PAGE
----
Earlier, Sen. Edgardo Angara also pushed the need for DOH to spearhead a more aggressive campaign on how to prevent the spread of the virus in schools.
Angara also batted for the delay in school openings to prevent an outbreak.
Sen. Pia Cayetano, for her part, said the Nueva Ecija outbreak should prompt the government to strengthen the public health system to enable local communities to cope with the influenza scare and other public health emergencies.
Cayetano said the incident only proves how crucial it is for government to prioritize programs that would reinforce the capability of local communities to defend themselves and take care of their constituents in times of health emergencies.
She noted that far-flung barangays lack basic facilities for health care, as well as medical personnel like doctors, nurses and adequately trained community health workers.
Sen. Richard Gordon pushed for the need to improve the public health care system in a bid to strengthen the country’s defense against diseases.
Gordon, chairman of the Philippine National Red Cross (PNRC), pointed out that it is also important to strengthen the health care systems in public schools nationwide to ensure the safety of students and to improve their health and welfare.
Jaen off-limits to soldiers
Meanwhile, Armed Forces of the Philippines chief Gen. Victor Ibrado has instructed soldiers to take steps to prevent the spread of the potentially deadly virus.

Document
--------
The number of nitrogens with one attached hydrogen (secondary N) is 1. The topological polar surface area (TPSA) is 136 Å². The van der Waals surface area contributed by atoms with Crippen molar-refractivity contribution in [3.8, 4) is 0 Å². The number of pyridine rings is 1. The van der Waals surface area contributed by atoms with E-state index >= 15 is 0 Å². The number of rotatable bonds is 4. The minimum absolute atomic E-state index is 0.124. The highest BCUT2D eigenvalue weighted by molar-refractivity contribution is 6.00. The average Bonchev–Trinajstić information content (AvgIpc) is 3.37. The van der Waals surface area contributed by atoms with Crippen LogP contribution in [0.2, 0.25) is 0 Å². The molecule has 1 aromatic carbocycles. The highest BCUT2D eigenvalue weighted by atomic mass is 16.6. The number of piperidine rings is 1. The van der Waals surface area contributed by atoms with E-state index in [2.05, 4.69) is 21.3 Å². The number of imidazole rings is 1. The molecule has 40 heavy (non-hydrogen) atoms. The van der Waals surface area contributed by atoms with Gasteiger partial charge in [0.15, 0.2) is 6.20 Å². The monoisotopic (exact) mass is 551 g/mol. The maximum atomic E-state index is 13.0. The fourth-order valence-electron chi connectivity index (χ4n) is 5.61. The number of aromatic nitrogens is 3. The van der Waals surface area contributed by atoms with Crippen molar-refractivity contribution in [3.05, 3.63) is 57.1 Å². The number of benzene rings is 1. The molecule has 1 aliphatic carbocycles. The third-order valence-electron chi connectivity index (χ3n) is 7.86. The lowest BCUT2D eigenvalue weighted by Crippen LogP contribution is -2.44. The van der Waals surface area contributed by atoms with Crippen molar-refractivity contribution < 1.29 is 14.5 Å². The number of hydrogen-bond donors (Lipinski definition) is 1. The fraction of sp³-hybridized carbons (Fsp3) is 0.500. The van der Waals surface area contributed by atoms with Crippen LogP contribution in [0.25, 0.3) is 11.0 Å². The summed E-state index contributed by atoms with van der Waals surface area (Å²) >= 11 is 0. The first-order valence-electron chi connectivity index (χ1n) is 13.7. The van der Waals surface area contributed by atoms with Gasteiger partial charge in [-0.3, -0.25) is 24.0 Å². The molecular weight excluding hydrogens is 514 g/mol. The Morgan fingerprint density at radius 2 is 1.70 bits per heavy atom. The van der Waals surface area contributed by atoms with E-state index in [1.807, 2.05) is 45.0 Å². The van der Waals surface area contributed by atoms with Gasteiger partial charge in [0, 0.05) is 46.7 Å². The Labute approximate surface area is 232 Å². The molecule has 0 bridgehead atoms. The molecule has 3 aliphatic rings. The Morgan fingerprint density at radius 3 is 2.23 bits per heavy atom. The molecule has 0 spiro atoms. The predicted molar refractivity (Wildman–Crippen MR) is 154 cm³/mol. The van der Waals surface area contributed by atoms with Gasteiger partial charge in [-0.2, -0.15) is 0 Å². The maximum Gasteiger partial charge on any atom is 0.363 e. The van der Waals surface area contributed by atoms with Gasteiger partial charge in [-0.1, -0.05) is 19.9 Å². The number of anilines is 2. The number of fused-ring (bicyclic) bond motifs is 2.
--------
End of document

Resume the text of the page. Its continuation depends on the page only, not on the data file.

Lt. Col. Romeo Brawner, AFP spokesman, said troops were ordered to observe proper hygiene and as much as possible avoid close contact as a precautionary measure.
“Soldiers who feel the symptoms of the virus are also encouraged to place themselves on self-quarantine,” he said.
Brawner also said that military hospitals were instructed to prepare for the virus by stockpiling medicine and to ensure that the facilities are properly sanitized.
“Military doctors and health services personnel were also placed on standby to augment civilian health authorities in case their help would be needed,” he said.
Brawner said that soldiers assigned at the 7th Infantry Division in Nueva Ecija and other nearby camps were advised to avoid going to Jaen town.
The spokesman said the AFP is also ready to augment the police in maintaining peace and order in case of untoward incidents that might arise if a pandemic occurs.
“Of course our measure also is that in case this pandemic would evolve or erupt into widespread chaos, our troops are ready to assist the Philippine National Police in maintaining peace and order in the country,” he said.
Brawner said violent incidents could happen in a pandemic, like what happened in some countries.
– With Sheila Crisostomo, Dennis Carcamo, Ric Sapnu, Jun Elias, Evelyn Macairan, Paolo Romero, Christina Mendez, James Mananghaya